Revolutionizing Supply Chain with RFID and 2D Tags

A person scanning a smart watch with in-built RFID.

Celebrating the 50th anniversary of the first retail barcode scan, we delve into the transformative power of RFID and 2D barcodes in the retail supply chain, driving innovation and efficiency.

The Evolution of Retail Supply Chain Technology

The first Universal Product Code (UPC) scan on a pack of Wrigley’s Juicy Fruit gum in 1974 marked the beginning of a new era in retail. This seemingly simple act sparked a wave of innovation, revolutionizing how we manage, move, and sell products globally. As retail operations grew more complex, the need for advanced tools for serialized data capture became evident. Enter serialized data carriers like the 2D barcode and RFID, enabling real-time inventory visibility and ensuring on-shelf availability for omnichannel fulfillment.

The Power of RFID in Inventory Management

RFID technology automates data capture, a valuable asset in high-volume environments like warehouses and retail stores where manual inventory tracking can be labor-intensive and prone to errors. RFID allows for fast, accurate, and automated inventory counts without the need for line-of-sight scanning. This reduces labor costs, minimizes human error, ensures fully replenished store shelves, verifies inbound and outbound shipments at the dock door, and facilitates data sharing with suppliers and trading partners.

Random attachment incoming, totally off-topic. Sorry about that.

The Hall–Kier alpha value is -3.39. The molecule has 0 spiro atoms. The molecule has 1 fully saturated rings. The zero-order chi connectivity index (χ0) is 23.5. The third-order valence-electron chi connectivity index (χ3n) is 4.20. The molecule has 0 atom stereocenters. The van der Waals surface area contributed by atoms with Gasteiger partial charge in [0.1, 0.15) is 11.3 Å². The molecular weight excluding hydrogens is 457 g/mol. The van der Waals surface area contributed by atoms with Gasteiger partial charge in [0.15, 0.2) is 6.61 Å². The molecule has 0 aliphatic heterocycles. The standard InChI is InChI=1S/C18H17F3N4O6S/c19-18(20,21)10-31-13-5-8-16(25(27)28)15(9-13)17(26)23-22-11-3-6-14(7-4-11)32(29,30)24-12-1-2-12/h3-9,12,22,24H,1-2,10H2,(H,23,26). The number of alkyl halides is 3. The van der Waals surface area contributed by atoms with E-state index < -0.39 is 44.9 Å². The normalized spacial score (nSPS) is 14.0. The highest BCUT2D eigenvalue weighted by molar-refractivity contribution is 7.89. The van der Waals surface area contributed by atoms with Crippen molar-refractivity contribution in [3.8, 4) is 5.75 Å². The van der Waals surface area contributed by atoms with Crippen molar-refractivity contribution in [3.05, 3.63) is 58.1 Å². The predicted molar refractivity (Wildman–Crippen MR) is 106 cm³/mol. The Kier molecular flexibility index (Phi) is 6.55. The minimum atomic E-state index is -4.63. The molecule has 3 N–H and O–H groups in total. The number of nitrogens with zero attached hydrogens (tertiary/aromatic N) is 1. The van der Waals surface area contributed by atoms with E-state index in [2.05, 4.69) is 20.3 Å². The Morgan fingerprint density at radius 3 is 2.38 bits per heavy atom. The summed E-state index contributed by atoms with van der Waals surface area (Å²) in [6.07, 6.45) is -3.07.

Omnichannel Fulfillment with RFID and 2D Barcodes

As retailers continue to fulfill orders from multiple channels, RFID and 2D barcodes provide the item-level visibility needed to accurately track and manage inventory across all locations in real time. Serialized scanning at the point of sale validates sold items, minimizing issues like returns fraud and gray-market diversion. Retail giants like Walmart, Nordstrom, and Dillard’s have reported significant improvements in inventory accuracy, faster cycle counts, and reductions in out-of-stock inventory due to RFID implementation.

The Future of Supply Chain Innovation

As RFID costs continue to decrease and the technology evolves, more retailers are expected to adopt these tools and capture market share. To prepare for this shift, organizations should gather a cross-functional team, conduct a needs assessment, bring in technical expertise and infrastructure, pilot before expanding, and develop training and resources. The integration of RFID and 2D barcodes with advanced technologies like artificial intelligence promises to further transform retail supply chains, leading to greater operational efficiency, better compliance, and more satisfied customers.